University of Wisconsin–Madison

Quaker Opposition to the Slavery Provisions in the Constitution

Quakers were certainly pleased that during the Revolutionary War, there was a near cessation of importation of slaves. Under the Articles of Association colonies agreed to stop the practice largely as a punitive measure protesting British trade policies. Throughout the 1770s and 1780s their efforts to end the slave trade and slavery consisted mainly of moral suasion and petitioning. Their work met with some modest success as several states banned the importation of slaves and several abolished the practice altogether. The rhetoric and logic of liberty though was not fully extended to slaves in that the resumption of importing slaves did occur after the war and ultimately the Constitutional Convention reached several compromises regarding slavery. The Quakers were generally supportive of the Constitution, but actively sought to correct the deficiencies in the new plan of government in regards to slavery. For an extended discussion regarding the role of the Quakers and their opposition to several provisions in the Constitution see Quaker Opposition to the Protection of Slavery in the Constitution (pdf).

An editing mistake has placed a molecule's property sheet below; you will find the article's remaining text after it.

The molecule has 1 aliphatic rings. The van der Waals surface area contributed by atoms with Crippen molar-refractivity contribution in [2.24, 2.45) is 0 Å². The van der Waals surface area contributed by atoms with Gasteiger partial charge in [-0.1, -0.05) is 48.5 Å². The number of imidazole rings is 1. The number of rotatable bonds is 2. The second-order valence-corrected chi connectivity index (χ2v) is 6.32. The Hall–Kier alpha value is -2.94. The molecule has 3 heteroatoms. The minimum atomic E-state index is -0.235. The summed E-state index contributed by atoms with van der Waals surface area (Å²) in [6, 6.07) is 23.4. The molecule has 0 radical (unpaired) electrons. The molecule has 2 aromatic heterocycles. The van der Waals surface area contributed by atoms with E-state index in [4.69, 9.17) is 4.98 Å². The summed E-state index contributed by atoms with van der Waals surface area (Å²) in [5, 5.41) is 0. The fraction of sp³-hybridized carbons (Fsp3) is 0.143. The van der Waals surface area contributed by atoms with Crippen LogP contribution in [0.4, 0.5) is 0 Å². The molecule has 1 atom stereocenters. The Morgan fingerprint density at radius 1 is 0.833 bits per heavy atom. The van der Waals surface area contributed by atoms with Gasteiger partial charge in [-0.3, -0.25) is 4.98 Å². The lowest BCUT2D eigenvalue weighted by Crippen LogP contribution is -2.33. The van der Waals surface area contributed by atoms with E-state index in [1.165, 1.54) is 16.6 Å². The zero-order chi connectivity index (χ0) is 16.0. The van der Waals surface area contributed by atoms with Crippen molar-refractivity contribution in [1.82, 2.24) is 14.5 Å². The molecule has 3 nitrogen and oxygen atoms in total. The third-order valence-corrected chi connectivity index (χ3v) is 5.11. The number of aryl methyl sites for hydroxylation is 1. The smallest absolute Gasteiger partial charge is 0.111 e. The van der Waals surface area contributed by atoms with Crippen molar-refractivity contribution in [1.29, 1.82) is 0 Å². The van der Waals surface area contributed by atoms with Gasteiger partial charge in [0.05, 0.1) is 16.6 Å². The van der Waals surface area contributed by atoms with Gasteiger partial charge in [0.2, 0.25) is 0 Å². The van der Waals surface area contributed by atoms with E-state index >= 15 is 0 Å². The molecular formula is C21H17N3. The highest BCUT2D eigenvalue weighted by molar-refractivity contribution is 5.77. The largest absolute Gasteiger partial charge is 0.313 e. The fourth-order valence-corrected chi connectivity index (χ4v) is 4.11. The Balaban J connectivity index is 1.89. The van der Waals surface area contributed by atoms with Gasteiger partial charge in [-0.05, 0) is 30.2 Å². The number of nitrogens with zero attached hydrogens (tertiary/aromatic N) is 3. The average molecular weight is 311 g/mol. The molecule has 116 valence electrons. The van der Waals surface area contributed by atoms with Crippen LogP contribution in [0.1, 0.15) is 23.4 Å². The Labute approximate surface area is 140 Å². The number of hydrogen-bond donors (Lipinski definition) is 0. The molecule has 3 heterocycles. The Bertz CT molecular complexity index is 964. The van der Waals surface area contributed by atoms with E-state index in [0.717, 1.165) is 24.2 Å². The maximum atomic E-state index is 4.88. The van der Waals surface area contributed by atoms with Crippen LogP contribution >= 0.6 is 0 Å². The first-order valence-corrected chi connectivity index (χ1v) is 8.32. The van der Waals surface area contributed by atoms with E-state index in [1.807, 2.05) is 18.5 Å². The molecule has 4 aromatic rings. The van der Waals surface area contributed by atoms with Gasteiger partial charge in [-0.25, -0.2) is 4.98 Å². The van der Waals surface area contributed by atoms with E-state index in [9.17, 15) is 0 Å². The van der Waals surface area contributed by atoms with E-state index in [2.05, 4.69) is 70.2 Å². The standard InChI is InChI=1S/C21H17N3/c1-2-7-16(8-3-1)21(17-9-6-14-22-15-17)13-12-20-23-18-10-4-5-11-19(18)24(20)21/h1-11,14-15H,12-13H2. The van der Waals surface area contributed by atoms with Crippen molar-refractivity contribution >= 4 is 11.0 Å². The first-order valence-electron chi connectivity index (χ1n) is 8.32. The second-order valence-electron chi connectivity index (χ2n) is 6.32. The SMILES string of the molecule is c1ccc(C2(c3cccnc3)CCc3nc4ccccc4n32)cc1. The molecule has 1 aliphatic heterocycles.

Our selections highlight the convictions, frustrations, and approaches of the Quakers as they sought to ban the slave trade and ultimately slavery altogether. For three excellent treatments of slavery in the Founding Period, see A Necessary Evil? Slavery and the Debate Over the Constitution by John P. Kaminski, Slavery and the Founders by Paul Finkelman, and Race and Revolution by Gary Nash.